Back in March, when Vladimir Putin's Russia was rearing its increasingly antagonistic head, supporters of Mitt Romney saw a measure of vindication. Russia, it seemed, had become the United States' No. 1 geopolitical foe -- the same distinction Romney claimed for it in 2012 (and President Obama scoffed at). Well, here we are, four months later, and we finally have some good data to evaluate that claim.
And we can say that, at least for now, the American people agree with Mitt Romney (pretty much).
Twenty-three percent of Americans give that distinction to Russia, while 19 percent say it's China and 16 percent say it's Iran. (Just 7 percent cite North Korea.)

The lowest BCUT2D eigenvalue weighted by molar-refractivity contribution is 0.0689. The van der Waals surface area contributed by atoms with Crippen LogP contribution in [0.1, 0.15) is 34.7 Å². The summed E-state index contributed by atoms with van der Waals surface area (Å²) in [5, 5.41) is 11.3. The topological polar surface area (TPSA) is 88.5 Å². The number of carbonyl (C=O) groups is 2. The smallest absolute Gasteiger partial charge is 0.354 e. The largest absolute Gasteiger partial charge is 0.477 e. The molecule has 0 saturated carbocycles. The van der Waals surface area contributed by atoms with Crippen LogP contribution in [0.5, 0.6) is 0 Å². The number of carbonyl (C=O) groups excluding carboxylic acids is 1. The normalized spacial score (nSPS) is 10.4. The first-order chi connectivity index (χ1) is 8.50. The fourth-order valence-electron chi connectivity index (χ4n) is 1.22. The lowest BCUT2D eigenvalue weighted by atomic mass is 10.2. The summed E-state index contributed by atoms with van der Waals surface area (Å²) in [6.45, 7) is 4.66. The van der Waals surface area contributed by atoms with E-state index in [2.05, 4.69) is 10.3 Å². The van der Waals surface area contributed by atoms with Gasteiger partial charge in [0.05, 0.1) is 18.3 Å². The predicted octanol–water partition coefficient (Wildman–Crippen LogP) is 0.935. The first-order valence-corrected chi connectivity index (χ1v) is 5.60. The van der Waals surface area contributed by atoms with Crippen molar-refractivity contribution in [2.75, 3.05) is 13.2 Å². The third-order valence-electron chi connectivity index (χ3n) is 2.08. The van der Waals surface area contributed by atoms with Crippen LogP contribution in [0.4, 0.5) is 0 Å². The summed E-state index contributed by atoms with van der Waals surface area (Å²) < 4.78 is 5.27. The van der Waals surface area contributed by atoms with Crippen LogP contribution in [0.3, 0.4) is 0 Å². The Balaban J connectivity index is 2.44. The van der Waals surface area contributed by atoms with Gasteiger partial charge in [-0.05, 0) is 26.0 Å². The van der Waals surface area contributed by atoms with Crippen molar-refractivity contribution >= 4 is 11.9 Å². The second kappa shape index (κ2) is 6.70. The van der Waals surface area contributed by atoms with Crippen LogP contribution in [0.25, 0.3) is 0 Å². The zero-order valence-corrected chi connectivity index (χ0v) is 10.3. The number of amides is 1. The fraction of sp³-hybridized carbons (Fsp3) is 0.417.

Here are all the numbers:
The data on Russia, though, are still somewhat mixed. While Americans see Russia as perhaps the top threat, they don't necessarily see it as a clear enemy.
Back in March, another Pew poll showed just 26 percent of Americans saw Russia as an "adversary," while 43 percent said it was a "serious problem" but not really an adversary.
Of course, defining the words "adversary," "geopolitical foe" and "threat" are all subjective, and they don't neatly overlap. Indeed, Romney clarified that he wasn't necessarily talking about Russia in terms of a direct threat to the U.S. as much as a country that had a connection to so many key conflicts -- often on the opposite side of the U.S.
But for a guy whose presidential campaign won't be fondly remembered, he's got the whole Russia thing going for him. Which is nice.